All you need is a bit of olive oil, and any vegetables you want. I like to do celery, carrots, potatoes and onions. 


Simply put them in a bowl, pour a bit of olive oil over them, add salt and stir the vegetables around in the bowl.

Once you have them all covered you can place them on a separate baking sheet and pop them in the oven with your whole chicken.

Let them sit in the oven for about an hour at 450. I like to do 500 because it get the vegetables perfect but it may be too hot for your chicken.

A simple compromise is setting the oven to 475, throwing in the chicken and cooking halfway. Once the chicken is about half cooked (30 minutes or so) you can place your veggies in for the remainder of the time.

Just keep an eye on things. 

Once your veggies are done they will be browned to a point where they almost look a little burnt. At that point you can go ahead and pull them out and check your chicken.

When cooking chicken it’s best to use a thermometer to ensure that it has been cooked thoroughly. I use one like you see in the picture, which you can find here

It makes baking chicken super easy. 

All you do is push the stinger into the middle of the chicken and watch the readout. If your internal temperature is 165 then your chicken is done.

Congratulations! Your Meal is Ready

Now it’s time to separate things and store them until you are ready to eat.

Be sure you separate your veggies into an equal number of servings depending on how many days you are prepping for. It helps to weigh things out, especially if you are counting calories.

With your veggies ready, you can carve the chicken and weigh it into separate servings as well.

Now place everything in your Meal Prep Haven Containers and store them in the freezer. When it’s time to eat you can simply pop a container in the microwave and heat until warm.

Complete Calorie Breakdown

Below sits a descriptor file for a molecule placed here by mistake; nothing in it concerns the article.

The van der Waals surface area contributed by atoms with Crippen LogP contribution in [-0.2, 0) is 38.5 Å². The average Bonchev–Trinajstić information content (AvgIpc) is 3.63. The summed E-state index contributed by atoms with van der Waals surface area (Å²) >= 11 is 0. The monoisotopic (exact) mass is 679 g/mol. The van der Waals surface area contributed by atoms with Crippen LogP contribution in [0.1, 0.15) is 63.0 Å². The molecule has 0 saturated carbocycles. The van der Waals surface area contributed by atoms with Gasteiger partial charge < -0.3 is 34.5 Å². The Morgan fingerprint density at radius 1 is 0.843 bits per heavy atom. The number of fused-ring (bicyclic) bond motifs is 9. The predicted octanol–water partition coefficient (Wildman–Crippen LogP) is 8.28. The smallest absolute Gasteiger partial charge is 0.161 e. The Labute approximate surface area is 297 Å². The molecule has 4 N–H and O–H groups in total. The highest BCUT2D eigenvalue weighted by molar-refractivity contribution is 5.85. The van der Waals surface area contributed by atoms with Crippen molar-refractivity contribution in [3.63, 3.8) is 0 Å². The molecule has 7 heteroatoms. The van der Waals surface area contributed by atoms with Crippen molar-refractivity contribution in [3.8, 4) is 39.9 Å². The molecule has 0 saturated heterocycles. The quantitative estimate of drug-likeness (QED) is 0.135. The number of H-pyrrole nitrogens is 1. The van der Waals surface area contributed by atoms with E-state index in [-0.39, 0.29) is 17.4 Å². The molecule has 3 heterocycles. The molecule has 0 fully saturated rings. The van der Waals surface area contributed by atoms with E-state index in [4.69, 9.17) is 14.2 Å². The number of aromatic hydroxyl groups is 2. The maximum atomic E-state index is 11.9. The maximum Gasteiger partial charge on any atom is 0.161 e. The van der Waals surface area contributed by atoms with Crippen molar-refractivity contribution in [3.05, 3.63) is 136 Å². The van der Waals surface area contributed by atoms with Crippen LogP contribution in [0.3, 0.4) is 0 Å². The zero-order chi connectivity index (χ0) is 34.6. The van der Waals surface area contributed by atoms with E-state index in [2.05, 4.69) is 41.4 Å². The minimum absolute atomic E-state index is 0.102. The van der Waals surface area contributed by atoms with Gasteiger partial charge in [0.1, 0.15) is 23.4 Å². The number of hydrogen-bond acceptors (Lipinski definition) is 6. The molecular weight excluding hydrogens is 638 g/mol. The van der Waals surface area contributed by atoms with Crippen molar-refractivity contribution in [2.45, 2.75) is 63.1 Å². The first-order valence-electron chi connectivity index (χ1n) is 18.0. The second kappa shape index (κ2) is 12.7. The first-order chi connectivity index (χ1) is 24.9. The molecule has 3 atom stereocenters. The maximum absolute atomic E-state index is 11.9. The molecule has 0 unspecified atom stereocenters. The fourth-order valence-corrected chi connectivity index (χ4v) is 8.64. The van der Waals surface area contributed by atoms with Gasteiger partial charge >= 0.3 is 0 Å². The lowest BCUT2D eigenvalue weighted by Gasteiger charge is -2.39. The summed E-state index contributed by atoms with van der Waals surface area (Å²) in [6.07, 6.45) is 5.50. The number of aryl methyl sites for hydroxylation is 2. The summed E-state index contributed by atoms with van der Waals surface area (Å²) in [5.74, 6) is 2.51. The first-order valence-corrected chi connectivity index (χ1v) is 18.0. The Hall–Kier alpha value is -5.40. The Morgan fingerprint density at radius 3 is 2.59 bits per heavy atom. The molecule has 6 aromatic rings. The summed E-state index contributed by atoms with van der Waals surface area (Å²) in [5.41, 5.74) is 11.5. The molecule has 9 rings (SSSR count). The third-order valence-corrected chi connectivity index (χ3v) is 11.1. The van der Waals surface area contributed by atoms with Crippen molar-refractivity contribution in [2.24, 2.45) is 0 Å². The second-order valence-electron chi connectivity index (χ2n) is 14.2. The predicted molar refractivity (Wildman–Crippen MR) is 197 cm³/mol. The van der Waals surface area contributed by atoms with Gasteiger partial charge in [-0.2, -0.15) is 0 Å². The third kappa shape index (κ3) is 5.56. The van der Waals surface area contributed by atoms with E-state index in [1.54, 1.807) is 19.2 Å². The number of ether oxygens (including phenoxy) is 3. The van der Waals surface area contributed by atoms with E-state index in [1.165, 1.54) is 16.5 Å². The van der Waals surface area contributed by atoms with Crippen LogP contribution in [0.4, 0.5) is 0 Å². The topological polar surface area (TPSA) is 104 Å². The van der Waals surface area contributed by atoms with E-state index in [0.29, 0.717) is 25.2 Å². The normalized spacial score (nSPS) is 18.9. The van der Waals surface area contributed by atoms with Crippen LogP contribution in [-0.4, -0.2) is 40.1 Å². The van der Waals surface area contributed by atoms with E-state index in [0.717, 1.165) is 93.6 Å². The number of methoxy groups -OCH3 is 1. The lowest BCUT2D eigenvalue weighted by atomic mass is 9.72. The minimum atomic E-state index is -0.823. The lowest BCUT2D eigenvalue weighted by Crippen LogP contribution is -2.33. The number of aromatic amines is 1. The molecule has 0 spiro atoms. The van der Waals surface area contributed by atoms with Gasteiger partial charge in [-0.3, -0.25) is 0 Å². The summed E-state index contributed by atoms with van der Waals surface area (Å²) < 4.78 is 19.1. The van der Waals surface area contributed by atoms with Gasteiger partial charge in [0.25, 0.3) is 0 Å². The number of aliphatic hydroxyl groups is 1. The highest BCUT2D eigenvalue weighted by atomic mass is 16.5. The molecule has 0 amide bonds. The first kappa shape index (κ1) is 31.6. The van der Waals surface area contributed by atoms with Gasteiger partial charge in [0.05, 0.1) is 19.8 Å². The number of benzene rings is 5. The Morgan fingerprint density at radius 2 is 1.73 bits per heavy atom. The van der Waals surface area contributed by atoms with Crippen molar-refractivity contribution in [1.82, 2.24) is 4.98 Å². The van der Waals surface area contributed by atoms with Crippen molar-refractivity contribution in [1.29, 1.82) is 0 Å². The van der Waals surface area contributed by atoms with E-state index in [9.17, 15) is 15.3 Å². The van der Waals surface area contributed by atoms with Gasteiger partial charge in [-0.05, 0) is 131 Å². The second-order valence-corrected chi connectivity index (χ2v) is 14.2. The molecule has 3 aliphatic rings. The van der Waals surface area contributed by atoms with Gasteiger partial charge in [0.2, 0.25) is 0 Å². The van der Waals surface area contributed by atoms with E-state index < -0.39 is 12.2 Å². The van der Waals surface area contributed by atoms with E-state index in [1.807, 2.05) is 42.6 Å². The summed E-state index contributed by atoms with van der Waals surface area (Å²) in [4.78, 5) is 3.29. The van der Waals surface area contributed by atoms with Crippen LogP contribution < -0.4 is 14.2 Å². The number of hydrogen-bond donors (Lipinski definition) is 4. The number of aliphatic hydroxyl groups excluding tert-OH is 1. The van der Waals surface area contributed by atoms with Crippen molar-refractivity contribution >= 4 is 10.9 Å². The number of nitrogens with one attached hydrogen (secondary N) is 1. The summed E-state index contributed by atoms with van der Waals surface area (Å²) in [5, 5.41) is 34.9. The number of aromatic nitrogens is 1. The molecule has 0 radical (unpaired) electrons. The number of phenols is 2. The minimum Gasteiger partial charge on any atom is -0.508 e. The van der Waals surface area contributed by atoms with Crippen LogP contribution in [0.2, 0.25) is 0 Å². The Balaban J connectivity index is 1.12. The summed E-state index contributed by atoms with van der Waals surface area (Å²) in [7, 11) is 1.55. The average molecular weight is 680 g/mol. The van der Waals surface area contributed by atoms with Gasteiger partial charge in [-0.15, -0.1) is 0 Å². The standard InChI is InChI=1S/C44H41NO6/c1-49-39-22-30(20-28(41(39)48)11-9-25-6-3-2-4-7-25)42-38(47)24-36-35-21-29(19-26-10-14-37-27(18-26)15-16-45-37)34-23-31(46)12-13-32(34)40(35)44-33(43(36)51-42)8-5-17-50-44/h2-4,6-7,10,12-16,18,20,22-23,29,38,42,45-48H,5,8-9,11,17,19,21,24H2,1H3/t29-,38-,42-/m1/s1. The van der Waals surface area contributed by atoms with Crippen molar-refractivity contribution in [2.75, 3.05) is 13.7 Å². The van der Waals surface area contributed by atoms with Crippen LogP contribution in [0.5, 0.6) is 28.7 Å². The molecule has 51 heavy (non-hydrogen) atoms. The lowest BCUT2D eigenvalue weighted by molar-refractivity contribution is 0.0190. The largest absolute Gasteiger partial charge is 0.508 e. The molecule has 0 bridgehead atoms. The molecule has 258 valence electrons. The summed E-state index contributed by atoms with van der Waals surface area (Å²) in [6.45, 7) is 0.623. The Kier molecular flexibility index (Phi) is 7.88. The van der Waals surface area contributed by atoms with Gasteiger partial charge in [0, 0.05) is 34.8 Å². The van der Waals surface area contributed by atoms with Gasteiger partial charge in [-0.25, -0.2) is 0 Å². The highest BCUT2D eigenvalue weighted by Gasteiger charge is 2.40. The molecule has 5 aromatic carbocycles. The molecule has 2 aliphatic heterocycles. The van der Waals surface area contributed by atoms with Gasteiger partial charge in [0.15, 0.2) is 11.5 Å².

Celery (medium, 8 inches) = 6 calories
Carrots (medium) = 2 calories
Potatoes (1 potato (3’’ dia) = 163 calories
Onions (medium 3’’ dia) = 44 calories
Chicken (1 LB) = 425 calories
Chimichurri Sauce = 288 Calories (58 per serving)

Only you can decide how much of each ingredient you want to use. But,unless you go crazy with the potatoes, you can count on this entire meal being right around 2,000 calories, which is the suggested average daily intake for most adults. Once you separate the meal into containers your calorie intake will be much lower, so you’ll have plenty of room for other meals.

The #1 Mistake Made By Newbie Meal Preppers

Too often, newbie meal preppers work hard to create great meals days ahead of time, only to toss them in regular plastic containers. 

It seems fine to do that because it’s simple, you probably already have several of them around your kitchen and you’ve been storing food this way for years.

However, just because it seems okay doesn’t mean it is.

How you choose to store your meal is what really makes the difference between great tasting food and mush.

When you work hard to prepare great meals you don’t want to eat slop. Unfortunately that’s what happens with regular food storage.

What you need is an airtight, microwave safe container with compartments to keep food separated. And that’s just what you get with our quality, choice Meal Prep Haven containers.